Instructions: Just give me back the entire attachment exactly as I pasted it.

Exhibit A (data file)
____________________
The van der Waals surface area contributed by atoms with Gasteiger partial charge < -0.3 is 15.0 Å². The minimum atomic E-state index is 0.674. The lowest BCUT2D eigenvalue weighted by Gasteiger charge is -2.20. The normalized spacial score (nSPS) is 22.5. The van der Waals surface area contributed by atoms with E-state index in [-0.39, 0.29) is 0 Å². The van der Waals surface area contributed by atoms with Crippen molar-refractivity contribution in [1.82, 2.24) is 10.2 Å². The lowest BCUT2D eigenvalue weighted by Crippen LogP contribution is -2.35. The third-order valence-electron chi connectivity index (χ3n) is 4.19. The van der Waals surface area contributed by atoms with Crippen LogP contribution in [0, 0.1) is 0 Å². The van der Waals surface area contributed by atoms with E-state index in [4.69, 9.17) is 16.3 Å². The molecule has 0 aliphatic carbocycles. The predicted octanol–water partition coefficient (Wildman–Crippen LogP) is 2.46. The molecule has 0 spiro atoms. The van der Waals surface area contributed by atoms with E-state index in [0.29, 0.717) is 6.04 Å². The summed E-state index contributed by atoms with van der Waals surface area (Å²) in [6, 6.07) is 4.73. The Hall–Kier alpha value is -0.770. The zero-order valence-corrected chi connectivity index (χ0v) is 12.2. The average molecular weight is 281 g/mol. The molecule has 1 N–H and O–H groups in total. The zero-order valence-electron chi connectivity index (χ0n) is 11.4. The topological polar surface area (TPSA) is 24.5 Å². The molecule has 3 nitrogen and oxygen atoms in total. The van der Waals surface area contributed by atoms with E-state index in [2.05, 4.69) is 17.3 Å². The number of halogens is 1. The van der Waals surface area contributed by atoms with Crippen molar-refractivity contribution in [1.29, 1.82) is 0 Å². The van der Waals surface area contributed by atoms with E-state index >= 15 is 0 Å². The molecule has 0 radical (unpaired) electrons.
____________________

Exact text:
The van der Waals surface area contributed by atoms with Gasteiger partial charge < -0.3 is 15.0 Å². The minimum atomic E-state index is 0.674. The lowest BCUT2D eigenvalue weighted by Gasteiger charge is -2.20. The normalized spacial score (nSPS) is 22.5. The van der Waals surface area contributed by atoms with E-state index in [-0.39, 0.29) is 0 Å². The van der Waals surface area contributed by atoms with Crippen molar-refractivity contribution in [1.82, 2.24) is 10.2 Å². The lowest BCUT2D eigenvalue weighted by Crippen LogP contribution is -2.35. The third-order valence-electron chi connectivity index (χ3n) is 4.19. The van der Waals surface area contributed by atoms with Crippen LogP contribution in [0, 0.1) is 0 Å². The van der Waals surface area contributed by atoms with E-state index in [4.69, 9.17) is 16.3 Å². The molecule has 0 aliphatic carbocycles. The predicted octanol–water partition coefficient (Wildman–Crippen LogP) is 2.46. The molecule has 0 spiro atoms. The van der Waals surface area contributed by atoms with E-state index in [0.29, 0.717) is 6.04 Å². The summed E-state index contributed by atoms with van der Waals surface area (Å²) in [6, 6.07) is 4.73. The Hall–Kier alpha value is -0.770. The zero-order valence-corrected chi connectivity index (χ0v) is 12.2. The average molecular weight is 281 g/mol. The molecule has 1 N–H and O–H groups in total. The zero-order valence-electron chi connectivity index (χ0n) is 11.4. The topological polar surface area (TPSA) is 24.5 Å². The molecule has 3 nitrogen and oxygen atoms in total. The van der Waals surface area contributed by atoms with E-state index in [2.05, 4.69) is 17.3 Å². The number of halogens is 1. The van der Waals surface area contributed by atoms with Crippen molar-refractivity contribution in [1.29, 1.82) is 0 Å². The van der Waals surface area contributed by atoms with E-state index >= 15 is 0 Å². The molecule has 0 radical (unpaired) electrons.